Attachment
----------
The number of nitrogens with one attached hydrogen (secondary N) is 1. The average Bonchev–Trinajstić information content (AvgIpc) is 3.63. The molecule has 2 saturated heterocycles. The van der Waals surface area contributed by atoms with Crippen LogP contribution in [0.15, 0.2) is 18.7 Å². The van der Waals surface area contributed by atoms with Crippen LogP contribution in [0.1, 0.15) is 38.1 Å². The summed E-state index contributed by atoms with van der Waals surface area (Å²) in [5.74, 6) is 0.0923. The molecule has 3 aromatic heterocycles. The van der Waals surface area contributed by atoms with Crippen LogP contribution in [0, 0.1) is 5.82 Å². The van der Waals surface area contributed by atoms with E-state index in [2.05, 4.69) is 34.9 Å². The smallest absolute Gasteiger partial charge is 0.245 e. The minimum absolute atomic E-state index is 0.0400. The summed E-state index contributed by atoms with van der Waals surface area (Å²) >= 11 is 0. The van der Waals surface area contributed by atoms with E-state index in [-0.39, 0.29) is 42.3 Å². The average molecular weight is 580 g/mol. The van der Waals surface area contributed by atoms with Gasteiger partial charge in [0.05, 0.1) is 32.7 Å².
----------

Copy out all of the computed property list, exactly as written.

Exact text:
The number of nitrogens with one attached hydrogen (secondary N) is 1. The average Bonchev–Trinajstić information content (AvgIpc) is 3.63. The molecule has 2 saturated heterocycles. The van der Waals surface area contributed by atoms with Crippen LogP contribution in [0.15, 0.2) is 18.7 Å². The van der Waals surface area contributed by atoms with Crippen LogP contribution in [0.1, 0.15) is 38.1 Å². The summed E-state index contributed by atoms with van der Waals surface area (Å²) in [5.74, 6) is 0.0923. The molecule has 3 aromatic heterocycles. The van der Waals surface area contributed by atoms with Crippen LogP contribution in [0, 0.1) is 5.82 Å². The van der Waals surface area contributed by atoms with E-state index in [2.05, 4.69) is 34.9 Å². The smallest absolute Gasteiger partial charge is 0.245 e. The minimum absolute atomic E-state index is 0.0400. The summed E-state index contributed by atoms with van der Waals surface area (Å²) >= 11 is 0. The van der Waals surface area contributed by atoms with E-state index in [-0.39, 0.29) is 42.3 Å². The average molecular weight is 580 g/mol. The van der Waals surface area contributed by atoms with Gasteiger partial charge in [0.05, 0.1) is 32.7 Å².